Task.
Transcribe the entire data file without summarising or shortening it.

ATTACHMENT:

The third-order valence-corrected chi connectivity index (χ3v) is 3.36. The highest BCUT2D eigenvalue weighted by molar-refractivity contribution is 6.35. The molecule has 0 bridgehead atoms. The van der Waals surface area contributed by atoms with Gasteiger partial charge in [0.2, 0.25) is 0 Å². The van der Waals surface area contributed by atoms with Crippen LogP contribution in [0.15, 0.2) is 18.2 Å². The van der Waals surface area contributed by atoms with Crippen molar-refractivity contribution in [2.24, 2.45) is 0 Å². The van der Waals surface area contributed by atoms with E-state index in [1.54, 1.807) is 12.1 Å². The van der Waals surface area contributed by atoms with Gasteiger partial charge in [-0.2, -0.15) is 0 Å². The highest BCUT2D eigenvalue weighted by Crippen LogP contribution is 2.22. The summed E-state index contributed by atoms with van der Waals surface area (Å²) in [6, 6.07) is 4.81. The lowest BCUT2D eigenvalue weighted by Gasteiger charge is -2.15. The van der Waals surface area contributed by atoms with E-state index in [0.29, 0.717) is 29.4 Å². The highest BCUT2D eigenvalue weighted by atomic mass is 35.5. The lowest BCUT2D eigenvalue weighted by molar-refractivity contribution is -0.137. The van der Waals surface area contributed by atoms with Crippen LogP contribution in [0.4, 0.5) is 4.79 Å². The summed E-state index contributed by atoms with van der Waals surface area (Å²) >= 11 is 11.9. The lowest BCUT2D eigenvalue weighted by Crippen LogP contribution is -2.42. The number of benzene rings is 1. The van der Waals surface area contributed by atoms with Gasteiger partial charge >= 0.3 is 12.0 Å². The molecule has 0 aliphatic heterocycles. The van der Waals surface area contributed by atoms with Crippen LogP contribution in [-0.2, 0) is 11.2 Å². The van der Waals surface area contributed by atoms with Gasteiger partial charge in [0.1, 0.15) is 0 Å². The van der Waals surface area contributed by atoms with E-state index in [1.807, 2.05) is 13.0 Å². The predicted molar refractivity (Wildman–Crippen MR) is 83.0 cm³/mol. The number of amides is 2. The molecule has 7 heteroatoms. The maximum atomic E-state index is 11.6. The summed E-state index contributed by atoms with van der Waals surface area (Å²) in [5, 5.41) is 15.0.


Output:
The third-order valence-corrected chi connectivity index (χ3v) is 3.36. The highest BCUT2D eigenvalue weighted by molar-refractivity contribution is 6.35. The molecule has 0 bridgehead atoms. The van der Waals surface area contributed by atoms with Gasteiger partial charge in [0.2, 0.25) is 0 Å². The van der Waals surface area contributed by atoms with Crippen LogP contribution in [0.15, 0.2) is 18.2 Å². The van der Waals surface area contributed by atoms with Crippen molar-refractivity contribution in [2.24, 2.45) is 0 Å². The van der Waals surface area contributed by atoms with E-state index in [1.54, 1.807) is 12.1 Å². The van der Waals surface area contributed by atoms with Gasteiger partial charge in [-0.2, -0.15) is 0 Å². The highest BCUT2D eigenvalue weighted by Crippen LogP contribution is 2.22. The summed E-state index contributed by atoms with van der Waals surface area (Å²) in [6, 6.07) is 4.81. The lowest BCUT2D eigenvalue weighted by Gasteiger charge is -2.15. The van der Waals surface area contributed by atoms with E-state index in [0.29, 0.717) is 29.4 Å². The highest BCUT2D eigenvalue weighted by atomic mass is 35.5. The lowest BCUT2D eigenvalue weighted by molar-refractivity contribution is -0.137. The van der Waals surface area contributed by atoms with Crippen LogP contribution in [0.4, 0.5) is 4.79 Å². The summed E-state index contributed by atoms with van der Waals surface area (Å²) >= 11 is 11.9. The lowest BCUT2D eigenvalue weighted by Crippen LogP contribution is -2.42. The number of benzene rings is 1. The van der Waals surface area contributed by atoms with Gasteiger partial charge >= 0.3 is 12.0 Å². The molecule has 0 aliphatic heterocycles. The van der Waals surface area contributed by atoms with Crippen LogP contribution in [-0.2, 0) is 11.2 Å². The van der Waals surface area contributed by atoms with Gasteiger partial charge in [0.1, 0.15) is 0 Å². The van der Waals surface area contributed by atoms with E-state index in [1.807, 2.05) is 13.0 Å². The predicted molar refractivity (Wildman–Crippen MR) is 83.0 cm³/mol. The number of amides is 2. The molecule has 7 heteroatoms. The maximum atomic E-state index is 11.6. The summed E-state index contributed by atoms with van der Waals surface area (Å²) in [5, 5.41) is 15.0.